It had before it draft resolution (document A/54/L.80) by which it would request States and international organizations to provide additional emergency support to Madagascar with a view to alleviating the economic and financial burden which its people would have to bear during the emergency period and in subsequent rehabilitation. By further terms, it would request the Secretary-General to make all necessary arrangements to continue mobilizing and coordinating humanitarian assistance from the United Nations to support the efforts of the Government. The Assembly would also request the Secretary-General, in conjunction with the relevant agencies, organizations and bodies of the Organization, and in cooperation with the government authorities, to assist the Government in carrying out its rehabilitation efforts.

Further, the Assembly would express its solidarity with the Government of Madagascar, and it would note with satisfaction the efforts of the Government and of the people to provide rapid relief to the victims through their own means. It would also express its gratitude to the international community, including the United Nations, for the measures taken to support the efforts of the Government to carry out relief operations and to provide emergency assistance.

Introduction of Draft

AHMED ABOUL GHEIT (Egypt), speaking on behalf of the African Group, introduced the draft resolution on assistance to Madagascar (document A/54/L.80). He drew attention to a minor revision in operative paragraph 7, which should read as follows:

“Requests the Secretary-General to report to it at its fifty-fifth session under the item on strengthening of the coordination of humanitarian and disaster relief assistance of the United Nations, including special economic assistance through the Economic and Social Council at the next humanitarian segment of its substantive session in 2000 on the implementation of this resolution”.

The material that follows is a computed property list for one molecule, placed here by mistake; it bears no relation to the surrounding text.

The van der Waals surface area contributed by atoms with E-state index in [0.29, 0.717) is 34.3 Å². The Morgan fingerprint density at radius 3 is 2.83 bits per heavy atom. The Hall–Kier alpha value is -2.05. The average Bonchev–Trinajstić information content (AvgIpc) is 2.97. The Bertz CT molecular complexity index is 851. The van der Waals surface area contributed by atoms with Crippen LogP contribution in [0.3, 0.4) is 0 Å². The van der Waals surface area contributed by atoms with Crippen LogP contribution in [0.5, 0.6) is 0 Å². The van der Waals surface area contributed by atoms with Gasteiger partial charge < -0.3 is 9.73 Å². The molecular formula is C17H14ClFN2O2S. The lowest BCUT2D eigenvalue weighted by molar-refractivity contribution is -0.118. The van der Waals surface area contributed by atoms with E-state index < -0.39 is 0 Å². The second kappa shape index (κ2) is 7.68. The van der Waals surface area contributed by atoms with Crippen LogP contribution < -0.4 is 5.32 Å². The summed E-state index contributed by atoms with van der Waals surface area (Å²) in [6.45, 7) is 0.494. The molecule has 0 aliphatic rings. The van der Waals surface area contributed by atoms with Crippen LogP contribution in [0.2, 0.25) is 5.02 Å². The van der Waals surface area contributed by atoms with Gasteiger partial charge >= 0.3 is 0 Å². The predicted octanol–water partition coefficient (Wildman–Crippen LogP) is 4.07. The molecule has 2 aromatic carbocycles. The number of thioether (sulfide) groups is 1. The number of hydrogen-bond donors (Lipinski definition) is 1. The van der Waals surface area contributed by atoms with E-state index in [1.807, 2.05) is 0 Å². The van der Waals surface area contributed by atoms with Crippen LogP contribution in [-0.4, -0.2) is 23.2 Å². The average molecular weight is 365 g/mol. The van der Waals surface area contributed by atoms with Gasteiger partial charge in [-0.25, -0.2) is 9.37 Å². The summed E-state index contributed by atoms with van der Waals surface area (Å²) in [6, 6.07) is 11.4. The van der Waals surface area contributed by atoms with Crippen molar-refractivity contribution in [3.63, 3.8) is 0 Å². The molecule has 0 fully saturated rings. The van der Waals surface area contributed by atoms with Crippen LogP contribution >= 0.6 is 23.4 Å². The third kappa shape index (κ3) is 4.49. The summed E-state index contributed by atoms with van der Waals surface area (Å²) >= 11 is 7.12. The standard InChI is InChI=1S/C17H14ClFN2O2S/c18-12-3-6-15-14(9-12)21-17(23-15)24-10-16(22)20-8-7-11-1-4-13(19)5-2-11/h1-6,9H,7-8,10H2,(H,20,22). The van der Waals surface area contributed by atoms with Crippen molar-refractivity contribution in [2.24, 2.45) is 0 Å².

He said the exact magnitude of the disaster had yet to emerge. The two recent cyclones had caused severe damage both to the country’s infrastructure and agricultural capacity. More than 10,000 people had been left homeless by the floods and more than 170 people had already lost their lives. In addition, the Government had estimated that some 500,000 people had been affected, for which an emergency appeal totalling $3.7 million had been launched.

The efforts of the international community, States and organizations to assist Madagascar in its “hour of need” had been deeply appreciated. They were urged to continue to provide emergency assistance to mitigate the severe damage that had resulted and to respond generously to the appeal launched by the Government of Madagascar. He fervently hoped that the Assembly would support the draft.

He read out following co-sponsors: Algeria, Barbados, Brazil, Bulgaria, Canada, Chile, Costa Rica, Côte d’Ivoire, Cuba, Ecuador, Egypt, Germany, Guyana, Haiti, Hungary, India, Indonesia, Ireland, Italy, Jamaica, Japan, Liberia, Liechtenstein, Mexico, Monaco, Morocco, Mozambique, Nicaragua, Norway, Portugal, Saint Lucia, Senegal, South Africa, Sri Lanka, Suriname, The former Yugoslav Republic of Macedonia, Togo, Trinidad and Tobago, Turkey, Uganda, Uruguay and Venezuela.